5 Tips to Finding Your Own Sailor's Paradise
29/07/14 10:32 Filed in: Shallow draft | Planning
This past two weeks have been busy back in the Shard Multimedia studio as we are working full-time editing the next episode of Distant Shores - number 122. It's about the George Town area in the Exumas, Bahamas, and it covers some of the most beautiful waters we have cruised anywhere! It got me thinking about how we plan our cruises to find and enjoy amazing sailing paradises. Sheryl and I have cruised for nearly 25 years and in that time our cruising style has evolved and improved. Many people have asked us how we plan our cruises, so I took time out from editing today to put together my 5 top tips for finding your own sailor's paradise to help you design the perfect cruise.
- Plan time to explore - schedules and deadlines make it more difficult to find that perfect place - and when you do you might have no time left to enjoy it. We recommend leaving plenty of extra time in your cruising plan to allow you to take advantage of opportunities. We often make big jumps between destinations that we would like to spend more time at. This year we planned extra time in the British Virgin Islands, a favourite destination, then jumped directly to the Turks & Caicos and then the Bahamas where we planned a long cruise leaving time to explore more leisurely.
- Get off the main route - don't always just follow the purple line marked on the chart. Increasingly we see sailors running from waypoint to waypoint on a standard cruise agenda. This may work well for you if you don't have a plan ready yet. For instance, the traditional thorny path route to the Caribbean gets you through the standard Bahamian destinations pretty quickly, so you could plan more time on the return trip to poke into places you just got a taste of on the way down.
- Ask like-minded cruising sailors for recommendations. On the dock or in that characterful sailors' bar (eg. Peter's Cafe Sport in the Azores, Chat-n-Chill in the Bahamas, Yacht Marine in Marmaris Turkey) you can ask sailors coming the other way what their favourite stops were. But also check out how they cruise to see if what they like would appeal to you. Many of our best cruises started over a drink or dinner with fellow voyagers.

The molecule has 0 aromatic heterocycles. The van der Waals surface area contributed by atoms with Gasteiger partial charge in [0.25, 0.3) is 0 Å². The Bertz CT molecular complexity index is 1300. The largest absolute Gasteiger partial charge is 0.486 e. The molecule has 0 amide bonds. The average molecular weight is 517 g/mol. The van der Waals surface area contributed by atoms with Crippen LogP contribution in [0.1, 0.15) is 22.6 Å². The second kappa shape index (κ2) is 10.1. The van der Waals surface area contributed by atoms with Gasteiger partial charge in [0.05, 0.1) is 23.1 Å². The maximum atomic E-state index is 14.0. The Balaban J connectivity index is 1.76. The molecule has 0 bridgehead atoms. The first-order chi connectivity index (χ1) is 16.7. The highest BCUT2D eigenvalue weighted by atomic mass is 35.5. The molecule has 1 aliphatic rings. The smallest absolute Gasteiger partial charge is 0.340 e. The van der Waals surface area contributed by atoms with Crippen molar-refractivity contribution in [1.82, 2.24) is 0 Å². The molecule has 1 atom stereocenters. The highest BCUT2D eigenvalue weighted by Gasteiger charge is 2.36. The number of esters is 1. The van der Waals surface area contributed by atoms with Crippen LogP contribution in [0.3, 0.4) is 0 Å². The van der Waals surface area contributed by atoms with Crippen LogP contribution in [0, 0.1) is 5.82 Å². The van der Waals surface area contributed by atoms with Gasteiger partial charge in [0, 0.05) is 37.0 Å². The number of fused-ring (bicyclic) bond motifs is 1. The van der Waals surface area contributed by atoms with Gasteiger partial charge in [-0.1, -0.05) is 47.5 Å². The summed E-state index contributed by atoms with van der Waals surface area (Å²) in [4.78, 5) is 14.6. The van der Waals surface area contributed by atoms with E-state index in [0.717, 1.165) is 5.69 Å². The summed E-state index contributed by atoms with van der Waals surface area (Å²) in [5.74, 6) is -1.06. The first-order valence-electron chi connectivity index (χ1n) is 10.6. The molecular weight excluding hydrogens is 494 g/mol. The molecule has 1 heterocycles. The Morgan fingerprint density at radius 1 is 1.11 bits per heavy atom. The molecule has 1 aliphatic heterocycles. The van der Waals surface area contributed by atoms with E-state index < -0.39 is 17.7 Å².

- Explore in the dinghy. Even inside an anchorage you can find that ideal spot. When you get to a new place you can see how things look from the other side of the bay. You might find that perfect hidey-hole for an extended stay. We have a number of this spots in various places where we wiggle in to a sweet anchorage and spend a few days just soaking in the ambience! We sometimes carry a portable "dinghy depth sounder" in the form of a leadline (see below) to check if there is enough depth to bring in the mothership.
- Check all resources - cruising guides, chart kits etc. In the Bahamas we see many people using just one chart kit. We spoke with more than few cruisers who complained the place was too crowded - but they were all on the same route! We have the Explorer Charts, plus 5 different cruising guides (Yachtsman's guide, Steve Pavlidis Guides, Abacos Guide) Navionics Platinum Charts (with satellite overlay) plus we use Google Earth to explore other potential options. In areas like the Bahamas many potential interesting anchorages are not shown just because there are too many options. Check out virtually the entire western side of the Exuma islands chain. There are many interesting spots to anchor.
What’s your paradise look like? Please post your pix or comments below!
Additional ResourcesDinghy Depth Sounder - given to us as a gift by fellow cruisers years ago. We still use this and its easy to make. It's just 25 feet of light line with a fishing sinker on the end. Coloured ribbons mark the depths and there is a hand-loop in the end. Ours has ribbons every 2 feet - the first 3 are red, then 3 yellow then 3 blue. If you make a special one for your boat you can mark depth up to your draft in red then additional marks in another colour. Just knot the line around the ribbon and you are ready to explore! Other cruisers use a portable electronic sounder here.
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